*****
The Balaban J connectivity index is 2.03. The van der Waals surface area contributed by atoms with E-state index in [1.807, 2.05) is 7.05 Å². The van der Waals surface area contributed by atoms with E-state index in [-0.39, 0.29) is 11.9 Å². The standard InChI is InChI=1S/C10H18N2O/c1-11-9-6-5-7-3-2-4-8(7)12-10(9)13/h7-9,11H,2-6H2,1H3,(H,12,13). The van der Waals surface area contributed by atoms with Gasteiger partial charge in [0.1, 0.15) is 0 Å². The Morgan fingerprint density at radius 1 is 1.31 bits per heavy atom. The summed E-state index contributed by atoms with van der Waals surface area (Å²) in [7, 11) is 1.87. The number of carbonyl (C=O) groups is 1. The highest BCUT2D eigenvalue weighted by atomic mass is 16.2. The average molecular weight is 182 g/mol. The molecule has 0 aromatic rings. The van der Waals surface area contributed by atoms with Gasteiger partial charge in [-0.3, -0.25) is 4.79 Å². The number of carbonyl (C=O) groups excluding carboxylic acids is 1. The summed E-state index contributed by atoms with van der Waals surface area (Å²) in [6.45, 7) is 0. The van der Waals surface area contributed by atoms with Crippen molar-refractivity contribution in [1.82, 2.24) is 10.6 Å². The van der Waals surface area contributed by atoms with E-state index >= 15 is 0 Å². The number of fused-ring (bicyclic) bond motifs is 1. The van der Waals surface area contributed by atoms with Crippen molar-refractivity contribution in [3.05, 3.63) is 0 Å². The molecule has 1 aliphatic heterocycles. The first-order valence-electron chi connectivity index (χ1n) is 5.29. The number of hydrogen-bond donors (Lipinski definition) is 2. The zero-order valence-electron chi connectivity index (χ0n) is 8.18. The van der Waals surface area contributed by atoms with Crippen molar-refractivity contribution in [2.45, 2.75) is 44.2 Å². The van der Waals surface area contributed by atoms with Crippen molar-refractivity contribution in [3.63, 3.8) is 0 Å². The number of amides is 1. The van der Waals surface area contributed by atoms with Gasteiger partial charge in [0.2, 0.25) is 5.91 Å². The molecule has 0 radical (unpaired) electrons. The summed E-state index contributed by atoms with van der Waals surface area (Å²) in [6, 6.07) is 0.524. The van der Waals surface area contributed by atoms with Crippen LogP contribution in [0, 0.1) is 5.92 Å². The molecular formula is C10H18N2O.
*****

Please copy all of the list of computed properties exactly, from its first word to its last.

The Balaban J connectivity index is 2.03. The van der Waals surface area contributed by atoms with E-state index in [1.807, 2.05) is 7.05 Å². The van der Waals surface area contributed by atoms with E-state index in [-0.39, 0.29) is 11.9 Å². The standard InChI is InChI=1S/C10H18N2O/c1-11-9-6-5-7-3-2-4-8(7)12-10(9)13/h7-9,11H,2-6H2,1H3,(H,12,13). The van der Waals surface area contributed by atoms with Gasteiger partial charge in [0.1, 0.15) is 0 Å². The Morgan fingerprint density at radius 1 is 1.31 bits per heavy atom. The summed E-state index contributed by atoms with van der Waals surface area (Å²) in [7, 11) is 1.87. The number of carbonyl (C=O) groups is 1. The highest BCUT2D eigenvalue weighted by atomic mass is 16.2. The average molecular weight is 182 g/mol. The molecule has 0 aromatic rings. The van der Waals surface area contributed by atoms with Gasteiger partial charge in [-0.3, -0.25) is 4.79 Å². The number of carbonyl (C=O) groups excluding carboxylic acids is 1. The summed E-state index contributed by atoms with van der Waals surface area (Å²) in [6.45, 7) is 0. The van der Waals surface area contributed by atoms with Crippen molar-refractivity contribution in [1.82, 2.24) is 10.6 Å². The van der Waals surface area contributed by atoms with E-state index >= 15 is 0 Å². The number of fused-ring (bicyclic) bond motifs is 1. The van der Waals surface area contributed by atoms with Crippen molar-refractivity contribution in [3.05, 3.63) is 0 Å². The molecule has 1 aliphatic heterocycles. The first-order valence-electron chi connectivity index (χ1n) is 5.29. The number of hydrogen-bond donors (Lipinski definition) is 2. The zero-order valence-electron chi connectivity index (χ0n) is 8.18. The van der Waals surface area contributed by atoms with Crippen molar-refractivity contribution in [2.45, 2.75) is 44.2 Å². The van der Waals surface area contributed by atoms with Crippen molar-refractivity contribution in [3.63, 3.8) is 0 Å². The number of amides is 1. The van der Waals surface area contributed by atoms with Gasteiger partial charge in [0.2, 0.25) is 5.91 Å². The molecule has 0 radical (unpaired) electrons. The summed E-state index contributed by atoms with van der Waals surface area (Å²) in [6, 6.07) is 0.524. The van der Waals surface area contributed by atoms with Crippen LogP contribution in [0, 0.1) is 5.92 Å². The molecular formula is C10H18N2O.